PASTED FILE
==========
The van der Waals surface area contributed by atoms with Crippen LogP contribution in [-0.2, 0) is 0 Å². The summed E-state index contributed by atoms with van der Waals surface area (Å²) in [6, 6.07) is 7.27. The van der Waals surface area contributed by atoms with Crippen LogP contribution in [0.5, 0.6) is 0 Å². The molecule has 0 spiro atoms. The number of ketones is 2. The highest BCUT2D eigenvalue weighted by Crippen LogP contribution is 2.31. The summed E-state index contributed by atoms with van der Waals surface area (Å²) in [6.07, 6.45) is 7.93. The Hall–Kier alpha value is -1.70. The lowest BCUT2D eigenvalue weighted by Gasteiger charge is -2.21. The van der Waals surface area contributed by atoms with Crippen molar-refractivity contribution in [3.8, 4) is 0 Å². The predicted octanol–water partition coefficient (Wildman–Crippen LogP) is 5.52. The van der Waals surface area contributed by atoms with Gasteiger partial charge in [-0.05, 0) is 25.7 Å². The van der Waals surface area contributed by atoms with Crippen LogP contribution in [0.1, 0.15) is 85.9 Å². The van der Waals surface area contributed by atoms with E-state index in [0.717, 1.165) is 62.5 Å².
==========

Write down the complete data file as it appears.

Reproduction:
The van der Waals surface area contributed by atoms with Crippen LogP contribution in [-0.2, 0) is 0 Å². The summed E-state index contributed by atoms with van der Waals surface area (Å²) in [6, 6.07) is 7.27. The van der Waals surface area contributed by atoms with Crippen LogP contribution in [0.5, 0.6) is 0 Å². The molecule has 0 spiro atoms. The number of ketones is 2. The highest BCUT2D eigenvalue weighted by Crippen LogP contribution is 2.31. The summed E-state index contributed by atoms with van der Waals surface area (Å²) in [6.07, 6.45) is 7.93. The Hall–Kier alpha value is -1.70. The lowest BCUT2D eigenvalue weighted by Gasteiger charge is -2.21. The van der Waals surface area contributed by atoms with Crippen molar-refractivity contribution in [3.8, 4) is 0 Å². The predicted octanol–water partition coefficient (Wildman–Crippen LogP) is 5.52. The van der Waals surface area contributed by atoms with Gasteiger partial charge in [-0.05, 0) is 25.7 Å². The van der Waals surface area contributed by atoms with Crippen LogP contribution in [0.1, 0.15) is 85.9 Å². The van der Waals surface area contributed by atoms with E-state index in [0.717, 1.165) is 62.5 Å².